Undergraduate Courses FAQ

Do any of the courses in Linguistics have a QR designation?

Yes: Mathematics of Language, Semantics I and Language and Computation I. Some seminars also have a QR designation.

Do any of the courses in Linguistics have a WR designation?

Yes: Historical Linguistics and Evolution of Language and Culture. Some seminars also have a WR designation.

What is the difference between Intro to Linguistics and Cognitive Science of Language?

Both are sound options for introducing you to the scientific study of language, and providing you with a solid grounding to build on in future courses. Intro to Linguistics will be a systematic overview of the field of linguistics and give you exposure to different areas of linguistic analysis. Most of the semester will be spent studying sound systems (phonetics and phonology), word structure (morphology) and phrase/sentence structure (syntax). Broader issues involving linguistic variation will also play a prominent role, including dialect variation, prescriptive versus descriptive grammar, pidgin and creole formation, and the distinctly human nature of the language faculty.

Cognitive Science of Language will situate the study of language and linguistic structure within the broader field of cognitive science, and will explore different methodological approaches (including linguistic analysis, but also experimentation, neuroscience, computation) to the science of language. This course will cover the fundamentals of phonetics/phonology, morphology and syntax, and will prepare students for further courses in these specific subfields.

What is the difference between Mathematics of Language and Language and Computation?

Mathematics of Language focuses on the mathematical underpinnings of linguistic theory and the cognitive science of language, including set theory, algebra, formal languages and theory of computation. In doing this, the course also attempts to teach a bit of what is sometimes called “mathematical maturity”: the ability to work with and define formal objects and to understand their properties through the construction of proofs.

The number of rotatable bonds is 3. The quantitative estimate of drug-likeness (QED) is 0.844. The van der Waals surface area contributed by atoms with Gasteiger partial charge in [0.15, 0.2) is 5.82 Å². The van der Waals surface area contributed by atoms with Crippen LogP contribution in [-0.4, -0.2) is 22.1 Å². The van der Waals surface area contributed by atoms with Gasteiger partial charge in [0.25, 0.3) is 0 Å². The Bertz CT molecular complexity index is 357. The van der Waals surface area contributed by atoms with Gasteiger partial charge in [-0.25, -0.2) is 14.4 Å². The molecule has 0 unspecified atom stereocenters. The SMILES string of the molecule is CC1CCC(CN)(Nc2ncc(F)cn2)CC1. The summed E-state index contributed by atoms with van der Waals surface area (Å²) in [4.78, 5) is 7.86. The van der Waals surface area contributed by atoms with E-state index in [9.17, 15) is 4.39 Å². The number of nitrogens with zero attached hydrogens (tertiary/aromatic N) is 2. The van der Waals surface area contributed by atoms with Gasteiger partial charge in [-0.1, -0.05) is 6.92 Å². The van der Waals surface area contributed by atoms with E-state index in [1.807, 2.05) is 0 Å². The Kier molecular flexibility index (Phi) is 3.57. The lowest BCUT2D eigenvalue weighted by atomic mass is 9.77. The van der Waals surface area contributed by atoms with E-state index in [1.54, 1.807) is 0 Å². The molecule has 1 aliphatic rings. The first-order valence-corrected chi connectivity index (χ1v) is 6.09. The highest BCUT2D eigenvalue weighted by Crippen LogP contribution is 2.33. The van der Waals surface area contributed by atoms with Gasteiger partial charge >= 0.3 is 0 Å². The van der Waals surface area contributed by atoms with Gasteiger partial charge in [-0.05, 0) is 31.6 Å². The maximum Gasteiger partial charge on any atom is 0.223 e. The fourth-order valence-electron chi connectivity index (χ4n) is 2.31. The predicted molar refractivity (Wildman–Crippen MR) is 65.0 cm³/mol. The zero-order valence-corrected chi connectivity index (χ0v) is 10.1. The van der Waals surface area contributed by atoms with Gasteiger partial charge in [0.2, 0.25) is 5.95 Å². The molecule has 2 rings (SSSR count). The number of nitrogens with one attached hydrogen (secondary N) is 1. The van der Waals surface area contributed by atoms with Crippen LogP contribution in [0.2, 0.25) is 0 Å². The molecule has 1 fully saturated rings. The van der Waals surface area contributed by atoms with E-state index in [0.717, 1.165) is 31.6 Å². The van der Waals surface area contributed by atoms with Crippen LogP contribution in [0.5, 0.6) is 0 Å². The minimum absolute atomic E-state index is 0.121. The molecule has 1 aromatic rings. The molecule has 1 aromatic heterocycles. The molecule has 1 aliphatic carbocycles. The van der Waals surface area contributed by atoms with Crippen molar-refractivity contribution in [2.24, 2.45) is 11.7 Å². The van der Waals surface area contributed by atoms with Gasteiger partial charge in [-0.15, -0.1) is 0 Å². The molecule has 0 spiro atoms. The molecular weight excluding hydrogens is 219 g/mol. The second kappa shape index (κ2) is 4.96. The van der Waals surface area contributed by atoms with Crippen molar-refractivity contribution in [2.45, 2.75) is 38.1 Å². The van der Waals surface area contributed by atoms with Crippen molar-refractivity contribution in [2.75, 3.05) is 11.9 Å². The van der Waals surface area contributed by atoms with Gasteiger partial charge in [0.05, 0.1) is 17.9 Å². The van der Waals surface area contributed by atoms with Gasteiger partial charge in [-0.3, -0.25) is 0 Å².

Language and Computation, on the other hand, deals with computational techniques that are used for language processing by computers and modeling of language learning and processing. Some of these techniques are based on the mathematical objects that are studied in Mathematics of Language (e.g., finite state automata and context free grammars). However, the focus in Language and Computation is on algorithms and implementation.

The work you will be asked to do in the two courses will also be quite different. In Mathematics of Language, you will be doing problem sets, which will require you to formalize and/or prove things about mathematical structures, as well as apply these structures to linguistic problems. In Language and Computation, on the other hand, you will be doing implementations (in Python) of different techniques for spelling correction, phonological modeling, syntactic parsing, etc.

How is Language and Computation different from Natural Language Processing?

How does LING 227 Language and Computation compares to CPSC 477 Natural Language Processing, offered by Prof. Dragomir Radev in the Computer Science department? This is an excellent question: these courses cover many of the same topics and use the same textbook. Nonetheless, they differ in a number of respects. First, Language and Computation spends more time on the linguistic aspects of computational linguistics, exploring the strengths and weaknesses of different NLP methods for the modeling of specific linguistic phenomena. Correspondingly, it spends less time on NLP applications such as question answering, text summarization, and machine translation. Next, it covers a narrower range of topics that CPSC 477, spending more time on each of the topics that are covered. Finally, although both courses require programming, the assignments in Language and Computation are perhaps a bit less intense in that respect.

Director of Undergraduate Studies

Any questions about the undergraduate program can be directed to the DUS below.

Picture Name Contact
Jim Wood's picture
Jim Wood
Assistant Professor & DUS
jim.wood@yale.edu
203-432-7656